Nursing Blogs

Coronavirus 101: Protecting Yourself from Infection


The coronavirus is quickly spreading throughout mainland China, having infected more than 31,000 people in the region. There are now at least 12 confirmed cases of the virus here in the U.S. with over a hundred patients still in quarantine for testing. Both the U.S. and World Health Organization have declared the situation a global health emergency; however, experts here at home still believe the threat to the general public is low.

The virus appears to have originated in an open-air market in Wuhan, the capital of Central China’s Hubei province. Individuals returning to the U.S. who have recently visited the area will be subject to a mandatory quarantine of up to 14 days to make sure they are not infected before releasing them to the public.

Despite these precautions, it’s important to stay informed as a healthcare provider, so you don’t expose yourself to infection. The current situation is changing rapidly, so be sure to look for updates as new information becomes available.

What We Know About the Coronavirus So Far

Coronaviruses make up a large family of illness-causing viruses, such as SARS and MERs. These types of viruses are typically zoonotic, which means they pass from animals to humans. However, the first case of person-to-person transmission has just recently been recorded here in the U.S.

Scientists believe the virus spreads from person to person through respiratory droplets. If an infected person sneezes or coughs within six feet of another individual, these droplets can easily get into the uninfected person’s mouth, nose, or eyes. It’s not clear if individuals can get the disease by touching infected surfaces and then touching their eyes, nose, or mouth.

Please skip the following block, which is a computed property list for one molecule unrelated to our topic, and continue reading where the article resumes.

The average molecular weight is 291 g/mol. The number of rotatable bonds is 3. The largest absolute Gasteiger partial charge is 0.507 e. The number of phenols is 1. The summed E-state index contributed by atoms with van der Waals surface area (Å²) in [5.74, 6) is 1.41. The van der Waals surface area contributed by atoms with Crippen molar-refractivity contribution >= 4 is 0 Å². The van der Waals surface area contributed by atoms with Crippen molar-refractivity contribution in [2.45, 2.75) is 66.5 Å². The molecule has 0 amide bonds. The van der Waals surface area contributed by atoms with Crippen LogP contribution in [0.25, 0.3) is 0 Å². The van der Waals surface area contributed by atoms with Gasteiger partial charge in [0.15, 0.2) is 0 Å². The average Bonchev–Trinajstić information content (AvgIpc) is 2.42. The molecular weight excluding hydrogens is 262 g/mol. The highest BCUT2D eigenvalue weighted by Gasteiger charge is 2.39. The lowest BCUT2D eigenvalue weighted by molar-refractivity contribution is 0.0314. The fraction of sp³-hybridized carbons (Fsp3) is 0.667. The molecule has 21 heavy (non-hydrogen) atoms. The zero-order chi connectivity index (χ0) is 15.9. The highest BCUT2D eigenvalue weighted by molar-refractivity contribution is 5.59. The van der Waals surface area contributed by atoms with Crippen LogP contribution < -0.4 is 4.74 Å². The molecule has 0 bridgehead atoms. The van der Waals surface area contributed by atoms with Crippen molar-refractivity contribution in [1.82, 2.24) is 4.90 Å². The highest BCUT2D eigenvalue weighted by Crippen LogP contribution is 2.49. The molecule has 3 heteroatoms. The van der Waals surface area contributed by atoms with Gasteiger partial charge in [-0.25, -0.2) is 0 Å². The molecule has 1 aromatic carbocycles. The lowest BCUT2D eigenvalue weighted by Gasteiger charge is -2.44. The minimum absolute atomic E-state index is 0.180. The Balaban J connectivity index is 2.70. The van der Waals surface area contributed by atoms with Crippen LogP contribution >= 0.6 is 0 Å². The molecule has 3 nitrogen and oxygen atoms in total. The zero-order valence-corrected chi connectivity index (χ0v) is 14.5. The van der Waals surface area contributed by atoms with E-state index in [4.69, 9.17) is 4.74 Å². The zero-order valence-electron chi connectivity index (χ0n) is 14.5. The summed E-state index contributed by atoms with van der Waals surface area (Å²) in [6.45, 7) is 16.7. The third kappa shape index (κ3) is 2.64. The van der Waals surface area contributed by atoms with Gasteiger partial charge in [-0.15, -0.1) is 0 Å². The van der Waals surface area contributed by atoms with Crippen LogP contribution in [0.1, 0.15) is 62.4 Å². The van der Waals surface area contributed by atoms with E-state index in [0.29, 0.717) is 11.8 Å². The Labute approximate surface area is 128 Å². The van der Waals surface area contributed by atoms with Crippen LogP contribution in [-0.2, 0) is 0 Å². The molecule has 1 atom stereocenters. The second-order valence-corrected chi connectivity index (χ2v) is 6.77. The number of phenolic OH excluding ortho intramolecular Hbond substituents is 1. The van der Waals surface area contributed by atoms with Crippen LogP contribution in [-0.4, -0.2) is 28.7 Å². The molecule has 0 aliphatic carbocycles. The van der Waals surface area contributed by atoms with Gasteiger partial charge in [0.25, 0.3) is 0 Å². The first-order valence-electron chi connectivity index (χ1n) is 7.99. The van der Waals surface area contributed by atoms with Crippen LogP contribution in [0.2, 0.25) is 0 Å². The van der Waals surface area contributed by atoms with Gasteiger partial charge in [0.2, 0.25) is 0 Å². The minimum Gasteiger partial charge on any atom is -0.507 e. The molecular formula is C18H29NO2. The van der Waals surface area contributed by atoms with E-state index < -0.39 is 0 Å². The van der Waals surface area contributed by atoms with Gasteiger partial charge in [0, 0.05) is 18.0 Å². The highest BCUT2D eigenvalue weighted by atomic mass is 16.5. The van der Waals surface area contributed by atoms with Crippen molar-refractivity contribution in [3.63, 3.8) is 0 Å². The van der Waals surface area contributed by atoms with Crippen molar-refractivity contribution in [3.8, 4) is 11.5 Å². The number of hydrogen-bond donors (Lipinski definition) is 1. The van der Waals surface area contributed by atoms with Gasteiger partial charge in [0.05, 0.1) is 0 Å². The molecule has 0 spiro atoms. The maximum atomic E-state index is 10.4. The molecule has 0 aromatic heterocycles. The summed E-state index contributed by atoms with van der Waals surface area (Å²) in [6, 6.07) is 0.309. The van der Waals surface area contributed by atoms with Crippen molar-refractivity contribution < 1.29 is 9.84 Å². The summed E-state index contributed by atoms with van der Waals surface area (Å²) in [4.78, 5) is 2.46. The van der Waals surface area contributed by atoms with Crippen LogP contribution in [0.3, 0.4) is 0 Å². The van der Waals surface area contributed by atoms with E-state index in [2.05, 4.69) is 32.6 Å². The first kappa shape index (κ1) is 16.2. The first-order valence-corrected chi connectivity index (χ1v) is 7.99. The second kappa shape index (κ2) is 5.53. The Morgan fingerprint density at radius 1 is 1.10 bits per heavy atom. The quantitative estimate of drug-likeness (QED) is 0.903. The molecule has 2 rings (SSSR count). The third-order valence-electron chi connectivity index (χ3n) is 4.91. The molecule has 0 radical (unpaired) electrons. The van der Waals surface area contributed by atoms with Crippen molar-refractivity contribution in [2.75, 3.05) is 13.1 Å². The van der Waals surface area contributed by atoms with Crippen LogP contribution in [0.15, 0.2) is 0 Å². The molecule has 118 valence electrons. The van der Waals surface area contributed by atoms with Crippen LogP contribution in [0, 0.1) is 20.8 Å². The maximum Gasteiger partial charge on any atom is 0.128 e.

Healthcare professionals are already working on a vaccine with clinical trials set for April. However, it could take up to a year for such a vaccine to reach the public.

How to Protect Yourself from Infection

  • Keep Your Distance

According to experts, the best way to avoid infection is to avoid contact with those who may have the virus. Keep at least three feet between yourself and other people.

  • Personal Hygiene

Be sure to wash your hands often throughout the day. You should always wash your hands after going to the bathroom, before eating, and after blowing your nose, coughing, or sneezing.

  • Respirators and Face Masks

Surgical masks can only do so much to prevent new infections. Covering your face and mouth can help slow the spread of the virus, but they should be used in combination with other preventative measures, such as good hygiene and keeping distance between you and infected patients.

The WHO warns against using surgical masks and respirators unless absolutely necessary, otherwise you may run out of these vital supplies when you need them most. You only need to wear a face mask if you are showing symptoms or are caring for an individual who may have the virus.

  • Gloves

The virus may be able to spread through infected surfaces, so it’s best to wear gloves when dealing directly with those that may have the disease. However, surgical gloves should not be used as a replacement for washing your hands.

  • Watch Out for Symptoms

Be aware of the symptoms of the virus, including fever, coughing, and shortness of breath. In severe cases, it can also lead to pneumonia, severe acute respiratory syndrome, kidney failure and even death.

If someone has these symptoms and they’ve visited China within the last 14 days or know someone that has, encourage them to seek immediate medical attention at a nearby hospital or clinic. They should call ahead to let them know they may have the virus, so the facility can quarantine the individual accordingly. They should also avoid contact with others, cover their nose and mouth when sneezing or coughing, and wash their hands frequently to prevent the spread of infection.

Your patients are bound to have questions about the virus as well, even if they aren’t at risk. As the situation continues to evolve, visit the CDC website to check for updates, so you always have access to the latest information when treating your patients.

Steven Briggs
Steven Briggs is a healthcare writer for Scrubs Magazine, hailing from Brooklyn, NY. With both of his parents working in the healthcare industry, Steven writes about the various issues and concerns facing the industry today.

    Working the Overnight Shift: Staying Healthy When You’re Up All Night

    Previous article

    Nurses With Purpose

    Next article

    You may also like